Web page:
Revel’s recently published magazine, Revel: 75 Years and Beyond, which celebrates more than three quarters of a century since the school’s establishment, is now available online. Packed with information about Revel’s degree programs, outstanding faculty, exciting opportunities and more, the magazine also features some of Revel’s many accomplished students and alumni. We look forward to many more decades of scholarship and achievement!
Lecture Presented by Yeshiva College and Revel Offers Insight into the Linguistic and Cultural Process of Becoming FrumOctober 21st, 2013 by yaellefrohlich
(This article by Yaffi Spodek originally appeared on YUNews and is republished here courtesy of YU Communications.)
Dr. Sarah Benor, an expert on the social science of American Jews, discussed several key concepts from her book, Becoming Frum: How Newcomers Learn the Language and Culture of Orthodox Judaism (Rutgers University Press, 2012), at an October 15 lecture on YU’s Wilf Campus. The talk was presented by Yeshiva College’s Department of Jewish Studies and the Bernard Revel Graduate School of Jewish Studies.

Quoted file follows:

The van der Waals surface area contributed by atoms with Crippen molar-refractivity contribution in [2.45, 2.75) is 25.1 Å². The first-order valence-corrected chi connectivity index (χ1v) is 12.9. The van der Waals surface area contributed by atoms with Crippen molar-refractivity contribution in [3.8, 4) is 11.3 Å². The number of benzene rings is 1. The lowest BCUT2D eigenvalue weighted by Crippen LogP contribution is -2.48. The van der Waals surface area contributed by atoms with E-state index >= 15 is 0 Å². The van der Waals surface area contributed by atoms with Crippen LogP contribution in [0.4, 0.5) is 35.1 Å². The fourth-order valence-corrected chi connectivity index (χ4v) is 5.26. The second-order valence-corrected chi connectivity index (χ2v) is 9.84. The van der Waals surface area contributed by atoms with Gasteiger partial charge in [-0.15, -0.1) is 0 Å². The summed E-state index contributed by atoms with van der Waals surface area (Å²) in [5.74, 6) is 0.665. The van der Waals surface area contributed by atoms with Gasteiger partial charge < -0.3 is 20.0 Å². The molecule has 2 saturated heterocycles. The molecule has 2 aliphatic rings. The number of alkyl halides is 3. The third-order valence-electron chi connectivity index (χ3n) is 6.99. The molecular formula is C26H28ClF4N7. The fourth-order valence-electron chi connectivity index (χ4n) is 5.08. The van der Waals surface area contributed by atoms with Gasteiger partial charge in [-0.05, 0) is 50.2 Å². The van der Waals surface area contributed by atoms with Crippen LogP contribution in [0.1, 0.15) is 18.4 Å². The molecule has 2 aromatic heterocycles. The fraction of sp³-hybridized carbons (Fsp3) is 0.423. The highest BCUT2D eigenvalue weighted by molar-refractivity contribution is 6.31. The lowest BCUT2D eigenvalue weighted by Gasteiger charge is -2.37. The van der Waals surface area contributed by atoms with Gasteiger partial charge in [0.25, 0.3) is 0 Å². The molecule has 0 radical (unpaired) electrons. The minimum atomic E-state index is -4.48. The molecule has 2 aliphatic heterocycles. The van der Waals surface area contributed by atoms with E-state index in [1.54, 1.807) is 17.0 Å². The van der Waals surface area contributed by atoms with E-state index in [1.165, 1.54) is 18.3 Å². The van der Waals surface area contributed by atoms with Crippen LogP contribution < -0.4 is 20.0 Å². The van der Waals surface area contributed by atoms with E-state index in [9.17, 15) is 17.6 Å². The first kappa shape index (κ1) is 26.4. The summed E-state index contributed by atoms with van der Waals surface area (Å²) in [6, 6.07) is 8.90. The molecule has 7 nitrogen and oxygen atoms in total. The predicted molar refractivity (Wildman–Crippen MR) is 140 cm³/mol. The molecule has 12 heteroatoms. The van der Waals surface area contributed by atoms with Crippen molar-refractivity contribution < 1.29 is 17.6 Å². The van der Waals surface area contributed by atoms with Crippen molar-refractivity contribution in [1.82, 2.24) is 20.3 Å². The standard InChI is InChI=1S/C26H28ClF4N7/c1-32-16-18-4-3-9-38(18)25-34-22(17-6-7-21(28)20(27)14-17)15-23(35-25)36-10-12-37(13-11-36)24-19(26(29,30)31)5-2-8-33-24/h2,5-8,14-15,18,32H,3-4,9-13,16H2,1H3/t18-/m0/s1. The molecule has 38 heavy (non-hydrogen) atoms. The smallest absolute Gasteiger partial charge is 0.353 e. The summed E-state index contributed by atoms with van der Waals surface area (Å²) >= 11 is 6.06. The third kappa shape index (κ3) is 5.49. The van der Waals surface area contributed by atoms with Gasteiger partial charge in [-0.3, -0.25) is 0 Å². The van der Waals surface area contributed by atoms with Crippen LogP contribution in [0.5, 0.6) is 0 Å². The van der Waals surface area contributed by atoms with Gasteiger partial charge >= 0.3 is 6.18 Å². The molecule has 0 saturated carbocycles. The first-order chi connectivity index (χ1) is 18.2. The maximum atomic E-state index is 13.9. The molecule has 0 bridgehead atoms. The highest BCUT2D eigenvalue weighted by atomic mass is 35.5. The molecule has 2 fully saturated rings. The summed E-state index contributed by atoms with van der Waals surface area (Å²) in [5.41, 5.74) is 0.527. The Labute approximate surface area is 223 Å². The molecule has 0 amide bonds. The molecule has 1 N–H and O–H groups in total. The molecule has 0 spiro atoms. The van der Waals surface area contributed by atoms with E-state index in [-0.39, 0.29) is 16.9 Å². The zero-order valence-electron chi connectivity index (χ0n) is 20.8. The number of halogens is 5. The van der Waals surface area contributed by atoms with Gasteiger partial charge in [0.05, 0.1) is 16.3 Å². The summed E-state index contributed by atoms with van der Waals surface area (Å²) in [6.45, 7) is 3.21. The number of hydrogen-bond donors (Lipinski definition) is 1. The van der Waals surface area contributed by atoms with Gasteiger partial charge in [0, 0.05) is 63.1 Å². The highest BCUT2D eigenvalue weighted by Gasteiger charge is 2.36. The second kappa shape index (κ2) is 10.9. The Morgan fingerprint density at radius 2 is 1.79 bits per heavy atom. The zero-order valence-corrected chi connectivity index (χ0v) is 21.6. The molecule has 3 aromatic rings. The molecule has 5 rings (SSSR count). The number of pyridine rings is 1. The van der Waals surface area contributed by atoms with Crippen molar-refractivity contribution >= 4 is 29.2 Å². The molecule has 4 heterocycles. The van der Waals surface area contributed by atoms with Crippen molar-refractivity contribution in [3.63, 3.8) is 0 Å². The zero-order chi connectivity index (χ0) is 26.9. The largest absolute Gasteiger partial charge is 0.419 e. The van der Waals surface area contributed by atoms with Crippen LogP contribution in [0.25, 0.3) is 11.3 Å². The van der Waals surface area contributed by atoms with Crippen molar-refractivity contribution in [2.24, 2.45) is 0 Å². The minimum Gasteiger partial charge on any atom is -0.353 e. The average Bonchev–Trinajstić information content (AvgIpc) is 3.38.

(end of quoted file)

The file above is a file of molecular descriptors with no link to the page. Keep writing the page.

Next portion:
Based on her research studying the members of a Jewish community in Philadelphia for a year, Benor explored their distinctive culture and language and explained how ba’alei teshuva [newly religious] acquire those speech patterns as part of the process of joining the Orthodox community. Read the rest of this entry »
Revel Professor Steven Fine and his undergraduate Ancient Jewish History class featured in The Jewish Week this past Tuesday, after an exciting semester of tombstone deciphering and cross-country friendship. An article by Fine, “Tales From Tombstones,” caught the eye of Californian Pastor Carl Morgan, also curator of the Woodland Museum of Biblical Archaeology. Morgan possessed one of the Aramaic tombstones about which Fine had written, and sent Fine a photograph of the artifact. Fine’s students decided to decipher the 5th-century tombstone over the course of the semester, all the while in touch with Morgan to glean more information about the artifact’s appearance and dimensions. In the end, Morgan generously chose to donate the tombstone to the Yeshiva University Museum, believing that the non-biblical tombstone of “Sa’adah, daughter of Pi[nchas]” belonged in a Jewish institution.